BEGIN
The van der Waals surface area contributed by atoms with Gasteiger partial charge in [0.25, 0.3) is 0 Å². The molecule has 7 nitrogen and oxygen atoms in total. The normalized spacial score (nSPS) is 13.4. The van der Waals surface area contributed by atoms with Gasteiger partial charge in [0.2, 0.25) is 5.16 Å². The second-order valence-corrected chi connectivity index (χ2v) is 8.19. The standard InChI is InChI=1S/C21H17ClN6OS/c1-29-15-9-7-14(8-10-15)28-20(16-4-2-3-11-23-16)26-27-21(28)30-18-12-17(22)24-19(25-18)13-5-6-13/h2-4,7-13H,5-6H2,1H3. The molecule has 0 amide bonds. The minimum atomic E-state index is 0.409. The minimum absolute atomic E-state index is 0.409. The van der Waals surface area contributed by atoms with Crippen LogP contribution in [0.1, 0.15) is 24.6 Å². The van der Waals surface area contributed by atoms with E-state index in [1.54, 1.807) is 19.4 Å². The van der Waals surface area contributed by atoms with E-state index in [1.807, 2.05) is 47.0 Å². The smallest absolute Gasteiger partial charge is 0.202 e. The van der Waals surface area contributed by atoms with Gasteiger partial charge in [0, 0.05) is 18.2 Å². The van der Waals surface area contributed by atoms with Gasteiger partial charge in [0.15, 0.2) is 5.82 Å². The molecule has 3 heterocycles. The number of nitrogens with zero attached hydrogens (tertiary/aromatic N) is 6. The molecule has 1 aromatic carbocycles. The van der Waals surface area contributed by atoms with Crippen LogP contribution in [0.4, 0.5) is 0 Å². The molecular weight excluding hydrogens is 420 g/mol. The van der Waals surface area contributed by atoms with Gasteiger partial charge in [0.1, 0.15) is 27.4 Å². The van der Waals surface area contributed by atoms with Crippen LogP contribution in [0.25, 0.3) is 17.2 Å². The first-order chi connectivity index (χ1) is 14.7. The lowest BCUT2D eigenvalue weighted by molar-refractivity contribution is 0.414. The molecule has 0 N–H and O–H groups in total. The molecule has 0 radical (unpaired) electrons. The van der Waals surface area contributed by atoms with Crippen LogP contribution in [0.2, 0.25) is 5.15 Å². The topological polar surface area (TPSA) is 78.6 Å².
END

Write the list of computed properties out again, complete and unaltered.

The van der Waals surface area contributed by atoms with Gasteiger partial charge in [0.25, 0.3) is 0 Å². The molecule has 7 nitrogen and oxygen atoms in total. The normalized spacial score (nSPS) is 13.4. The van der Waals surface area contributed by atoms with Gasteiger partial charge in [0.2, 0.25) is 5.16 Å². The second-order valence-corrected chi connectivity index (χ2v) is 8.19. The standard InChI is InChI=1S/C21H17ClN6OS/c1-29-15-9-7-14(8-10-15)28-20(16-4-2-3-11-23-16)26-27-21(28)30-18-12-17(22)24-19(25-18)13-5-6-13/h2-4,7-13H,5-6H2,1H3. The molecule has 0 amide bonds. The minimum atomic E-state index is 0.409. The minimum absolute atomic E-state index is 0.409. The van der Waals surface area contributed by atoms with Crippen LogP contribution in [0.1, 0.15) is 24.6 Å². The van der Waals surface area contributed by atoms with E-state index in [1.54, 1.807) is 19.4 Å². The van der Waals surface area contributed by atoms with E-state index in [1.807, 2.05) is 47.0 Å². The smallest absolute Gasteiger partial charge is 0.202 e. The van der Waals surface area contributed by atoms with Gasteiger partial charge in [0, 0.05) is 18.2 Å². The van der Waals surface area contributed by atoms with Gasteiger partial charge in [0.15, 0.2) is 5.82 Å². The molecule has 3 heterocycles. The number of nitrogens with zero attached hydrogens (tertiary/aromatic N) is 6. The molecule has 1 aromatic carbocycles. The van der Waals surface area contributed by atoms with Crippen LogP contribution in [0.4, 0.5) is 0 Å². The molecular weight excluding hydrogens is 420 g/mol. The van der Waals surface area contributed by atoms with Gasteiger partial charge in [0.1, 0.15) is 27.4 Å². The van der Waals surface area contributed by atoms with Crippen LogP contribution in [0.25, 0.3) is 17.2 Å². The first-order chi connectivity index (χ1) is 14.7. The lowest BCUT2D eigenvalue weighted by molar-refractivity contribution is 0.414. The molecule has 0 N–H and O–H groups in total. The molecule has 0 radical (unpaired) electrons. The van der Waals surface area contributed by atoms with Crippen LogP contribution in [0.2, 0.25) is 5.15 Å². The topological polar surface area (TPSA) is 78.6 Å².